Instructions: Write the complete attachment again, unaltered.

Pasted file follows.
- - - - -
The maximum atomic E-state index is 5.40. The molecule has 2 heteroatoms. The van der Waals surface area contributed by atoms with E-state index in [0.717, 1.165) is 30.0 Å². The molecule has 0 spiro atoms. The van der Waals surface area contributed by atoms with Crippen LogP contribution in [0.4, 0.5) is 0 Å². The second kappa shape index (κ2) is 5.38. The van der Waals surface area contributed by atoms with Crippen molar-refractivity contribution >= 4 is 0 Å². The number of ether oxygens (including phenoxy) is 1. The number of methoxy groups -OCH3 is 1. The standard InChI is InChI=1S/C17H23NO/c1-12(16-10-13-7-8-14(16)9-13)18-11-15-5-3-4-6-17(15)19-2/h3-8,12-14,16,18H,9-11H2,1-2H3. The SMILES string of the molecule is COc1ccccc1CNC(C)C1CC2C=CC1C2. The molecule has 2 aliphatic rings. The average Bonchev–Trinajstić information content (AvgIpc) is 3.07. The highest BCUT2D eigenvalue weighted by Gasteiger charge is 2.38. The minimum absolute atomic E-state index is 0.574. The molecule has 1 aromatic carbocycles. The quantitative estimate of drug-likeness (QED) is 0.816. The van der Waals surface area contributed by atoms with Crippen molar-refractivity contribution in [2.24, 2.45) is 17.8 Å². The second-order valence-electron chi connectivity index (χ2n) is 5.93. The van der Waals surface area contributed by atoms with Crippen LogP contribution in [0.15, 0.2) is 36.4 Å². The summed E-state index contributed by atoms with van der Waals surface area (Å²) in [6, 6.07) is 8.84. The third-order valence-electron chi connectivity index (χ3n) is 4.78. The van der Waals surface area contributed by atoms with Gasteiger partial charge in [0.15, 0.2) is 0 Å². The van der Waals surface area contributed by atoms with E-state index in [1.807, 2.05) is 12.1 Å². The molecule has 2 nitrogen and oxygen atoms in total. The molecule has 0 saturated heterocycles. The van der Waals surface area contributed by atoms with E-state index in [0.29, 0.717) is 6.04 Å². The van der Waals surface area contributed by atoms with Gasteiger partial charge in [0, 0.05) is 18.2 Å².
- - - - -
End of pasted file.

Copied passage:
The maximum atomic E-state index is 5.40. The molecule has 2 heteroatoms. The van der Waals surface area contributed by atoms with E-state index in [0.717, 1.165) is 30.0 Å². The molecule has 0 spiro atoms. The van der Waals surface area contributed by atoms with Crippen LogP contribution in [0.4, 0.5) is 0 Å². The second kappa shape index (κ2) is 5.38. The van der Waals surface area contributed by atoms with Crippen molar-refractivity contribution >= 4 is 0 Å². The number of ether oxygens (including phenoxy) is 1. The number of methoxy groups -OCH3 is 1. The standard InChI is InChI=1S/C17H23NO/c1-12(16-10-13-7-8-14(16)9-13)18-11-15-5-3-4-6-17(15)19-2/h3-8,12-14,16,18H,9-11H2,1-2H3. The SMILES string of the molecule is COc1ccccc1CNC(C)C1CC2C=CC1C2. The molecule has 2 aliphatic rings. The average Bonchev–Trinajstić information content (AvgIpc) is 3.07. The highest BCUT2D eigenvalue weighted by Gasteiger charge is 2.38. The minimum absolute atomic E-state index is 0.574. The molecule has 1 aromatic carbocycles. The quantitative estimate of drug-likeness (QED) is 0.816. The van der Waals surface area contributed by atoms with Crippen molar-refractivity contribution in [2.24, 2.45) is 17.8 Å². The second-order valence-electron chi connectivity index (χ2n) is 5.93. The van der Waals surface area contributed by atoms with Crippen LogP contribution in [0.15, 0.2) is 36.4 Å². The summed E-state index contributed by atoms with van der Waals surface area (Å²) in [6, 6.07) is 8.84. The third-order valence-electron chi connectivity index (χ3n) is 4.78. The van der Waals surface area contributed by atoms with Gasteiger partial charge in [0.15, 0.2) is 0 Å². The van der Waals surface area contributed by atoms with E-state index in [1.807, 2.05) is 12.1 Å². The molecule has 2 nitrogen and oxygen atoms in total. The molecule has 0 saturated heterocycles. The van der Waals surface area contributed by atoms with E-state index in [0.29, 0.717) is 6.04 Å². The van der Waals surface area contributed by atoms with Gasteiger partial charge in [0, 0.05) is 18.2 Å².